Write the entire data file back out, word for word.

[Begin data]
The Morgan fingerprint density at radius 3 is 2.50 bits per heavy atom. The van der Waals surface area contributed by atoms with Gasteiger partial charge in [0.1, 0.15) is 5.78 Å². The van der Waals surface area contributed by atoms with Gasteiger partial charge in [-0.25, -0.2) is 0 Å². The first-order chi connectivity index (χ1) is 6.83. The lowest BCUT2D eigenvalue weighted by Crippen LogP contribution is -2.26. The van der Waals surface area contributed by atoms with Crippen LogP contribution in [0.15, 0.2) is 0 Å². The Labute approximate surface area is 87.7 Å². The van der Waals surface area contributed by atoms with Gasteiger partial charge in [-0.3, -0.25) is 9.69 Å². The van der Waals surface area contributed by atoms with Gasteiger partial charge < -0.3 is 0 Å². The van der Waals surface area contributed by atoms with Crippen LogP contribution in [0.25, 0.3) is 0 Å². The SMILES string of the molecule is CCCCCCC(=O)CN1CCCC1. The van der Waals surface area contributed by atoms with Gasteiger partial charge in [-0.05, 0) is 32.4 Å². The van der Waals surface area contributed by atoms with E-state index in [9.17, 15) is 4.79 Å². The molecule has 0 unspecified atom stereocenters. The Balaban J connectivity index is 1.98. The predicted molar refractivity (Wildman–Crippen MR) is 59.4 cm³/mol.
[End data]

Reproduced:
The Morgan fingerprint density at radius 3 is 2.50 bits per heavy atom. The van der Waals surface area contributed by atoms with Gasteiger partial charge in [0.1, 0.15) is 5.78 Å². The van der Waals surface area contributed by atoms with Gasteiger partial charge in [-0.25, -0.2) is 0 Å². The first-order chi connectivity index (χ1) is 6.83. The lowest BCUT2D eigenvalue weighted by Crippen LogP contribution is -2.26. The van der Waals surface area contributed by atoms with Crippen LogP contribution in [0.15, 0.2) is 0 Å². The Labute approximate surface area is 87.7 Å². The van der Waals surface area contributed by atoms with Gasteiger partial charge in [-0.3, -0.25) is 9.69 Å². The van der Waals surface area contributed by atoms with Gasteiger partial charge < -0.3 is 0 Å². The van der Waals surface area contributed by atoms with Crippen LogP contribution in [0.25, 0.3) is 0 Å². The SMILES string of the molecule is CCCCCCC(=O)CN1CCCC1. The van der Waals surface area contributed by atoms with Gasteiger partial charge in [-0.05, 0) is 32.4 Å². The van der Waals surface area contributed by atoms with E-state index in [9.17, 15) is 4.79 Å². The molecule has 0 unspecified atom stereocenters. The Balaban J connectivity index is 1.98. The predicted molar refractivity (Wildman–Crippen MR) is 59.4 cm³/mol.